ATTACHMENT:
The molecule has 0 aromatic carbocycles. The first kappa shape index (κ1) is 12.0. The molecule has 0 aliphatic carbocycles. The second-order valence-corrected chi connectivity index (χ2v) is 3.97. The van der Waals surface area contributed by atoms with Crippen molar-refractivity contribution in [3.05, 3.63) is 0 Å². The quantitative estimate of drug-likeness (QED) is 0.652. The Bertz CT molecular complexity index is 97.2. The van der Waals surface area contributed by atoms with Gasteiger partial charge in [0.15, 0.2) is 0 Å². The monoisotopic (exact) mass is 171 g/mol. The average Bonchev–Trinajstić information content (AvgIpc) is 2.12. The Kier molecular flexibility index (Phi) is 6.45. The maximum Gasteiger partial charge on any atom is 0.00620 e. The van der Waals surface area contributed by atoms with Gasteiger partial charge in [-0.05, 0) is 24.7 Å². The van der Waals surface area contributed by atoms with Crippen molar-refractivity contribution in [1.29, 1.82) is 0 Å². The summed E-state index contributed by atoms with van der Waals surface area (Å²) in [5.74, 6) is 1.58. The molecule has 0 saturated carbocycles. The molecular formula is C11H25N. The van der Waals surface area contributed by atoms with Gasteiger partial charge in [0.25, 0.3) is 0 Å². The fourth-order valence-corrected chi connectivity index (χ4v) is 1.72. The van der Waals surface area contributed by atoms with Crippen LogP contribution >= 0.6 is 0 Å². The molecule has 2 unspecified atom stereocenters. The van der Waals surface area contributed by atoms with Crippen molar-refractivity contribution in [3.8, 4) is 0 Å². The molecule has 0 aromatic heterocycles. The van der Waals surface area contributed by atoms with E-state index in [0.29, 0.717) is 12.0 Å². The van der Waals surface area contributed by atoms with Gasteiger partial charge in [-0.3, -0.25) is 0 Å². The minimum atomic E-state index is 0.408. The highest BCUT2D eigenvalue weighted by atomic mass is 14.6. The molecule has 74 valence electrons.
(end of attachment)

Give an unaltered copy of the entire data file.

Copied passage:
The molecule has 0 aromatic carbocycles. The first kappa shape index (κ1) is 12.0. The molecule has 0 aliphatic carbocycles. The second-order valence-corrected chi connectivity index (χ2v) is 3.97. The van der Waals surface area contributed by atoms with Crippen molar-refractivity contribution in [3.05, 3.63) is 0 Å². The quantitative estimate of drug-likeness (QED) is 0.652. The Bertz CT molecular complexity index is 97.2. The van der Waals surface area contributed by atoms with Gasteiger partial charge in [0.15, 0.2) is 0 Å². The monoisotopic (exact) mass is 171 g/mol. The average Bonchev–Trinajstić information content (AvgIpc) is 2.12. The Kier molecular flexibility index (Phi) is 6.45. The maximum Gasteiger partial charge on any atom is 0.00620 e. The van der Waals surface area contributed by atoms with Gasteiger partial charge in [-0.05, 0) is 24.7 Å². The van der Waals surface area contributed by atoms with Crippen molar-refractivity contribution in [1.29, 1.82) is 0 Å². The summed E-state index contributed by atoms with van der Waals surface area (Å²) in [5.74, 6) is 1.58. The molecule has 0 saturated carbocycles. The molecular formula is C11H25N. The van der Waals surface area contributed by atoms with Gasteiger partial charge in [0.25, 0.3) is 0 Å². The fourth-order valence-corrected chi connectivity index (χ4v) is 1.72. The van der Waals surface area contributed by atoms with Crippen LogP contribution >= 0.6 is 0 Å². The molecule has 2 unspecified atom stereocenters. The van der Waals surface area contributed by atoms with Crippen molar-refractivity contribution in [3.8, 4) is 0 Å². The molecule has 0 aromatic heterocycles. The van der Waals surface area contributed by atoms with E-state index in [0.29, 0.717) is 12.0 Å². The van der Waals surface area contributed by atoms with Gasteiger partial charge in [-0.3, -0.25) is 0 Å². The minimum atomic E-state index is 0.408. The highest BCUT2D eigenvalue weighted by atomic mass is 14.6. The molecule has 74 valence electrons.